Quebec tables most radical reform to its language laws

Bill would make French Quebec’s only official language, open Constitution to declare Quebec a nation

Quebec tables most radical reform to its language laws

The Quebec government moved to further strengthen French-language rights in the province with the tabling of Bill 96 on Thursday, which represents a massive overhaul of its language legislation.

The reform bill updates the Charter of the French Language, also known as Bill 101, which became law in 1977 under the first Parti Québécois government of Premier René Lévesque. It has since been amended several times, but the changes in this bill are the most radical to date and will likely be the most controversial.

The new legislation, if passed, would open the Constitution and add clauses declaring Quebec to be a nation and French to be “the common language of the Québec nation.”

It would also make French the only official language in Quebec. A municipality’s bilingual status could be removed if census data showed English to be the first language for less than 50 per cent of its population, unless the municipality passed a resolution to maintain its status.

The legislation would toughen sign laws, and apply Bill 101’s language requirements to businesses with 25-49 employees (down from 50) and to federal workplaces. It would create a French Language Ministry and a new French-language commissioner, cap enrolment at English-language junior colleges (CEGEPs), grant new powers to the Office québécois de la langue française, and set new language rules for professional orders.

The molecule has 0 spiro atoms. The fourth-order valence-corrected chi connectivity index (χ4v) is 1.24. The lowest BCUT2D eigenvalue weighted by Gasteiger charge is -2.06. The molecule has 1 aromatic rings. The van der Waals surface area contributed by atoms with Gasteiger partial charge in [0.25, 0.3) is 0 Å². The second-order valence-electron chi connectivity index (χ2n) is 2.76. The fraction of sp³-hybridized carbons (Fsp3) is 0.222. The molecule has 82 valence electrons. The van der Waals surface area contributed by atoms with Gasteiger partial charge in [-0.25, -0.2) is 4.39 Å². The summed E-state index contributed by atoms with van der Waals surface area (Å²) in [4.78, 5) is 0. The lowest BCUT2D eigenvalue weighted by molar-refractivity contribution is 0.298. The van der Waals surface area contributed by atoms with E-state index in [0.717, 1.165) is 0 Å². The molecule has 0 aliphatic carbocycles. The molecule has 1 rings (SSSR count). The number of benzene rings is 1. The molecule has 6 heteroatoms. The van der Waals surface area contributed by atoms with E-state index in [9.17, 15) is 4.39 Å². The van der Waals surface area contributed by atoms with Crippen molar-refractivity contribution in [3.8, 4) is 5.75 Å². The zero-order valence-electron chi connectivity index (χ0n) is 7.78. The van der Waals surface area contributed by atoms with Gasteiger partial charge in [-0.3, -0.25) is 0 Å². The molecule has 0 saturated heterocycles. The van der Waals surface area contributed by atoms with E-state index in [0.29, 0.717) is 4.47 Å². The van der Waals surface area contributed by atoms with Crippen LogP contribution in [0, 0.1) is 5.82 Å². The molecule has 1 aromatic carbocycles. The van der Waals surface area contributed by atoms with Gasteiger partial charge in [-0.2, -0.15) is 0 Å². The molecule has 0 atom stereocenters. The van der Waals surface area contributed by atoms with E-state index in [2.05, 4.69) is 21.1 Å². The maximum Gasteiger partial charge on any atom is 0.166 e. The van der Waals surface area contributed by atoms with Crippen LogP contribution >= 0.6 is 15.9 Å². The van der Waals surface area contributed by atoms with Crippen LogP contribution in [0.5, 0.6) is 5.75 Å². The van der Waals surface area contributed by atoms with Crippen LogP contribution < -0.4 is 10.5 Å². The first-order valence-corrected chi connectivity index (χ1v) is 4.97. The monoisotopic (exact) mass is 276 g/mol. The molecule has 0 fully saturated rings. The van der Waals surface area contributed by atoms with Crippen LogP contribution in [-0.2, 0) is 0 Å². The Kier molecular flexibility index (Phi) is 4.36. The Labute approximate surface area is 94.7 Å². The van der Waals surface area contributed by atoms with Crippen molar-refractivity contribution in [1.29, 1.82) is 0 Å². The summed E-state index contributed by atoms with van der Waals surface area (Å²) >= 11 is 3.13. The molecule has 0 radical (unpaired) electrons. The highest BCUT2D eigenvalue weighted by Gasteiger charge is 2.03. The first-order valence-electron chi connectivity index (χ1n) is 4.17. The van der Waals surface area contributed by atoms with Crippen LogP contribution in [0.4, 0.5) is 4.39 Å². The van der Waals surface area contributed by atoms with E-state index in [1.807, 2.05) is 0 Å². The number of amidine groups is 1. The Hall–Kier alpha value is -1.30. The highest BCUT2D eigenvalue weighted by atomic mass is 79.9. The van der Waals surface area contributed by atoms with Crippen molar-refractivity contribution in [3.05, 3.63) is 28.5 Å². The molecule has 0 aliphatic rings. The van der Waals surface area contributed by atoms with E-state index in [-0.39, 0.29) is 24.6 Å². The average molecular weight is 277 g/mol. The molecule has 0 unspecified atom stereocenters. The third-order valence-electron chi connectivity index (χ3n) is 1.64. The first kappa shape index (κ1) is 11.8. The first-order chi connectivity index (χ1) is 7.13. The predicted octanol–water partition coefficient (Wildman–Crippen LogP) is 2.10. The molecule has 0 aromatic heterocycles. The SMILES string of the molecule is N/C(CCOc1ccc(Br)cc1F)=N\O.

And, it would further enshrine the right to work and be served in French, including by allowing citizens to file complaints against stores where service was not offered to them in French. Commercial signage including non-French-language trademarks would also be required to include a "predominant" amount of French the signate.

Both Simon Jolin-Barrette, minister responsible for the French language, and Premier François Legault have expressed concern about the decline of the French language in Quebec, particularly in its largest city, Montreal.

Projections from Statistics Canada have found that the percentage of Quebecers who speak French at home would drop from 82 per cent in 2011 to between 74 and 76 per cent in 2036, and that native French speakers are likely to make up about 71 per cent of the population in 2036, down from 79 in 2011, in part due to demographic changes.

At a news conference Premier Legault said the bill was covered by the notwithstanding clause of the Constitution, which shields legislation from court challenges over violations of fundamental rights. Legault described the legislation as a “legitimate tool” to balance individual and collective rights.

With files from The Canadian Press.

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